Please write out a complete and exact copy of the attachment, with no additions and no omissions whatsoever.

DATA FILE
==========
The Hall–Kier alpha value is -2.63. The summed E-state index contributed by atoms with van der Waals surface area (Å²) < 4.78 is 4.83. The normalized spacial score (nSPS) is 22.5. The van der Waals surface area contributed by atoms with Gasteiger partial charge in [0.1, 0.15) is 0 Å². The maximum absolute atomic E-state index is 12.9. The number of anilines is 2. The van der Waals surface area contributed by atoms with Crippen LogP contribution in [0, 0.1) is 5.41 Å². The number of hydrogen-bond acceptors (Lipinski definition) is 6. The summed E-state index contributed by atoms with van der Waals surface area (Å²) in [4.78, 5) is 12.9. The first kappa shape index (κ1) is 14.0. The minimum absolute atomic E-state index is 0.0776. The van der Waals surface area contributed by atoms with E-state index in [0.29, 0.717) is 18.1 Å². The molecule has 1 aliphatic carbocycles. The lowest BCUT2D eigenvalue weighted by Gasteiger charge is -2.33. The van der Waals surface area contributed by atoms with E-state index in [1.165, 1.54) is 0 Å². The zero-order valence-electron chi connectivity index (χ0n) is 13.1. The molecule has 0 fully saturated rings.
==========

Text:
The Hall–Kier alpha value is -2.63. The summed E-state index contributed by atoms with van der Waals surface area (Å²) < 4.78 is 4.83. The normalized spacial score (nSPS) is 22.5. The van der Waals surface area contributed by atoms with Gasteiger partial charge in [0.1, 0.15) is 0 Å². The maximum absolute atomic E-state index is 12.9. The number of anilines is 2. The van der Waals surface area contributed by atoms with Crippen LogP contribution in [0, 0.1) is 5.41 Å². The number of hydrogen-bond acceptors (Lipinski definition) is 6. The summed E-state index contributed by atoms with van der Waals surface area (Å²) in [4.78, 5) is 12.9. The first kappa shape index (κ1) is 14.0. The minimum absolute atomic E-state index is 0.0776. The van der Waals surface area contributed by atoms with E-state index in [0.29, 0.717) is 18.1 Å². The molecule has 1 aliphatic carbocycles. The lowest BCUT2D eigenvalue weighted by Gasteiger charge is -2.33. The van der Waals surface area contributed by atoms with E-state index in [1.165, 1.54) is 0 Å². The zero-order valence-electron chi connectivity index (χ0n) is 13.1. The molecule has 0 fully saturated rings.